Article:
Steve Swallow: Damaged In Transit (XtraWATT/11)

Damaged In Transit

Steve Swallow
Damaged In Transit

Steve Swallow bass
Chris Potter tenor saxophone
Adam Nussbaum
Recorded December 2001 by Bill Strode
Mixed by Tom Mark and Steve Swallow at The Make Believe Ballroom, West Shokan, NY
Mastered by Greg Calbi at Sterling Sound, New York City
Produced by Steve Swallow
Release date: October 7, 2003

Following two successful quintet outings, bassist Steve Swallow pared down his traveling show to a trio with tenor saxophonist Chris Potter and drummer Adam Nussbaum. Recorded live during a December 2001 tour in France, the present tunes are numbered as a series of nine “Items,” each marked “D.I.T.” (per the album’s title), allowing listeners more than the usual freedom to interpret them as they will. The same holds true of the performers themselves, who answer the call to interpretation with layer upon layer of phenomenal exposition. Not to say that such impulses weren’t already there in the larger band, but like a finely distilled spirit the clarity of notes speaks to the palate more directly.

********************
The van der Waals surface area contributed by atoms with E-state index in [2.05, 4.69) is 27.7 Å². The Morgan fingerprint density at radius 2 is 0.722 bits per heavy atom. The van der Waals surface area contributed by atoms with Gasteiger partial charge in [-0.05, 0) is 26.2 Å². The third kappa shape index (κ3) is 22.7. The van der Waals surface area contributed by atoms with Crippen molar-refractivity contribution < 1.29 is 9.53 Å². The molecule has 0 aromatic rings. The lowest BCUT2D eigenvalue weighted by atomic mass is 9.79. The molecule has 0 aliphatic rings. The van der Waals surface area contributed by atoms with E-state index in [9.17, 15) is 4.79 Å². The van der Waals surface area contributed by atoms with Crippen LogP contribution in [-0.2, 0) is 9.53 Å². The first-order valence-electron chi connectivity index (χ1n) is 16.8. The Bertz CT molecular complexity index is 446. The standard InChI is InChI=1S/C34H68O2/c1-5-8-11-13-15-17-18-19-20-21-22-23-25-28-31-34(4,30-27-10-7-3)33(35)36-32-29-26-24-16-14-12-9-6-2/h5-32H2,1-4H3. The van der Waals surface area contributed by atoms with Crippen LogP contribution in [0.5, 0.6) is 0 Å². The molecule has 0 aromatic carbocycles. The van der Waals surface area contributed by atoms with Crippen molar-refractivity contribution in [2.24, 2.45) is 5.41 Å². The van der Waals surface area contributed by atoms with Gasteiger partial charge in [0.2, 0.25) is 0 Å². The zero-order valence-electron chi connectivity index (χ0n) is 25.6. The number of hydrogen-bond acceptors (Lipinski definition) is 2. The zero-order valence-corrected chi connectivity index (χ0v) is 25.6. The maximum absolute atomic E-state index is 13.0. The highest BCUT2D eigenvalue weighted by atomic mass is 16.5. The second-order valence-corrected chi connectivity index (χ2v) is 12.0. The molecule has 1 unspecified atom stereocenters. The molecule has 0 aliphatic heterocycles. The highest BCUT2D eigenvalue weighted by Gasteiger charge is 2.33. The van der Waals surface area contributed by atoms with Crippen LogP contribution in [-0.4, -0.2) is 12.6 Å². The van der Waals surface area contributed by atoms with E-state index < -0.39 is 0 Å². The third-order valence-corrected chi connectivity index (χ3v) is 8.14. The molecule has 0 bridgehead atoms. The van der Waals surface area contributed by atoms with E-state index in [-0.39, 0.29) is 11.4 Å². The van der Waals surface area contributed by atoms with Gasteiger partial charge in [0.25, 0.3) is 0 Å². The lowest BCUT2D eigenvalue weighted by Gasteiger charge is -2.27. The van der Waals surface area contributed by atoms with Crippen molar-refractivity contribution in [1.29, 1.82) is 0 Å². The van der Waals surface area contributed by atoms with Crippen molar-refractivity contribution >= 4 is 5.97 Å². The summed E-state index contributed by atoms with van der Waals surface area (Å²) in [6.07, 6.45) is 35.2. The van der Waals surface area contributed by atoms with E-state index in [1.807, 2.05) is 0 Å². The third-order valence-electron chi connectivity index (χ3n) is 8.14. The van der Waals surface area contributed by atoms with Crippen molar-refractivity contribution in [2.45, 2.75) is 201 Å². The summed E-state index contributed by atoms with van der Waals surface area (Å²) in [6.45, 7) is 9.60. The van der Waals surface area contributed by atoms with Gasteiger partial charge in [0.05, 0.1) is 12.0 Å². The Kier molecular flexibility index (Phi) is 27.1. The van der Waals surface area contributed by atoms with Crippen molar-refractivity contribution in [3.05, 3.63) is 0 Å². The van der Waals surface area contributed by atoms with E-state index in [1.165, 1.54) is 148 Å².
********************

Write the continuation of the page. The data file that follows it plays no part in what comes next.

The shedding of guitar and trumpet means Potter is left to bear that much more weight as melodic and improvisational leader, and he takes to the role without so much as a hiccup. The verve of “Item 1” is duly representative of all to follow, organically mixing the studious and the unchained. That same creative spirit abounds in “Item 5,” for which he unravels two knots for each one tied. And while Potter is known for his ability to navigate the most kinetic environments, he really stretches his wings in the blues of “Item 2” and downhome sweetness of “Item 7.” Nussbaum’s breadth of coloration ranges from the incendiary (“Item 5”) to the delicately supportive (“Item 6”), and indicates a deeply listening ear behind every choice at the kit. As for Swallow, he shows depth of character as setter of boundaries (cf. “Item 8”), soloist (“Item 4”), and painter of dreams (“Item 3”). In each capacity, and beyond, he proves the value of preparing for one’s journey to ensure that nothing gets damaged along the way.

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